Camp friends and Taglit-Birthright

Stacey Davidson has traveled to Israel twice before, but her third scheduled trip, with Taglit-Birthright Israel, May 21-31, has her truly excited. “It’s great when you go with your family for the first time,” Stacey recalled recently, from her dormitory room at James Madison University, in Harrisonburg, Virginia. “But going with people your own age, and having a trip designed for us should be amazing.” Stacey, a member of Congregation Olam Tikvah in Fairfax, Virginia, since last August when her family relocated to the area, first traveled to Israel for her bat mitzvah and again three years later for her sister’s.

“When we went over the first time, I was only 13 and I think my Dad was more excited than I was. I really didn’t know what to expect, but I had a lot of fun anyway,” says the freshman psychology major. “My sister’s bat mitzvah was fun too because I didn’t have the pressure of reading at Robinson’s arch and my grandparents were with us. We also had a private tour guide for part of the time, so the trip was really unique to us. And being in Israel during Hanakkah was great,” the 18 year-old Connecticut native recalls.

“But my camp friends (Tranquillity Camp, Earlton, New York), are going this time,” she continues, “and being able to share our experiences will be a once-in-a-lifetime opportunity.” Stacey says that her favorite part of the prior two trips was visiting the markets and shops of the Old City of Jerusalem. She and her sister, Phoebe, enjoyed the Dead Sea as well, but carry some faded scars as a reminder of the unforgiving path and shoreline of the famous salty body of water. “We got all cut up. Our feet and legs were a mess,” she says now, recalling the stinging jabs.

But Stacey knows that Birthright is a special opportunity to travel with her friends and perhaps make new ones. One camp friend, in particular, has never been to Israel, while another has been there many times. “The ability to share this trip with my friends has us so excited. My friend’s mom cried when her passport came in the mail because she is so happy for us,” says Stacey. Additionally, Stacey is anticipating experiencing other aspects of Israeli life to which she had not been exposed on her prior journeys. Birthright typically spends time with IDF soldiers, many of whom are college-aged people. “These kids are my age,” Stacey observes, “but they are asked to protect their homeland. If they were here, they could be sitting next to me in class. But because they are there, they are carrying rifles,” she says, adding that she could never imagine serving in the military.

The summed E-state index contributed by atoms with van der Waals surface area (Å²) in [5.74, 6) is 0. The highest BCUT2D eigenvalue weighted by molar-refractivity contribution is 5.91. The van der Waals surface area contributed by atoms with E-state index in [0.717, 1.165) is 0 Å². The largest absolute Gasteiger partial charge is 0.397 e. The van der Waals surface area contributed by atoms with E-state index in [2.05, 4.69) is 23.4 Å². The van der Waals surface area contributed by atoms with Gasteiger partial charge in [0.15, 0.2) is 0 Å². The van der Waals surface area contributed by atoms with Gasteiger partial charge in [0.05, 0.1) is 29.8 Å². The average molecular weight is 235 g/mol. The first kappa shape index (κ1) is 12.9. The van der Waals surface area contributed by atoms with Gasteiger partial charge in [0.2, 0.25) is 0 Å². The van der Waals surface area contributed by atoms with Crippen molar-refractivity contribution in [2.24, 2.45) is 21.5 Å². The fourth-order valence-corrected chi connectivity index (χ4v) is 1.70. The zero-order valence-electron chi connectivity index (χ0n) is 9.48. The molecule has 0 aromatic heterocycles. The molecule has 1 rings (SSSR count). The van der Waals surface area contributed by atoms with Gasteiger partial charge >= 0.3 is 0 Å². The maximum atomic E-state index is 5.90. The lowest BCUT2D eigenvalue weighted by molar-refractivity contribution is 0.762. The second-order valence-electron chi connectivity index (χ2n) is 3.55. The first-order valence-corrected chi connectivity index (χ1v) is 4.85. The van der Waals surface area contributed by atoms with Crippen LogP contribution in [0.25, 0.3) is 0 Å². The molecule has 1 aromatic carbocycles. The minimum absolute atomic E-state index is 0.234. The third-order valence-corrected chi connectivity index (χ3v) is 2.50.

Although Stacey and her friends don’t consider themselves “very observant,” they share the experiences of their Jewish-themed summer camp outside Albany, New York, and a love of Israel. “It’s going to be a great trip. I can’t wait, I just have to get through the rest of the semester first, then I can allow myself to really excited,” she says. “Right now, it’s just fun watching my friends and their families get so pumped up for us.”

About the Author
Adjunct professor of criminal justice at George Mason university. Practicing attorney with undergraduate degree in journalism. Seasoned print and broadcast journalist. Married with two daughters. Member of conservative shul in Fairfax, Va.
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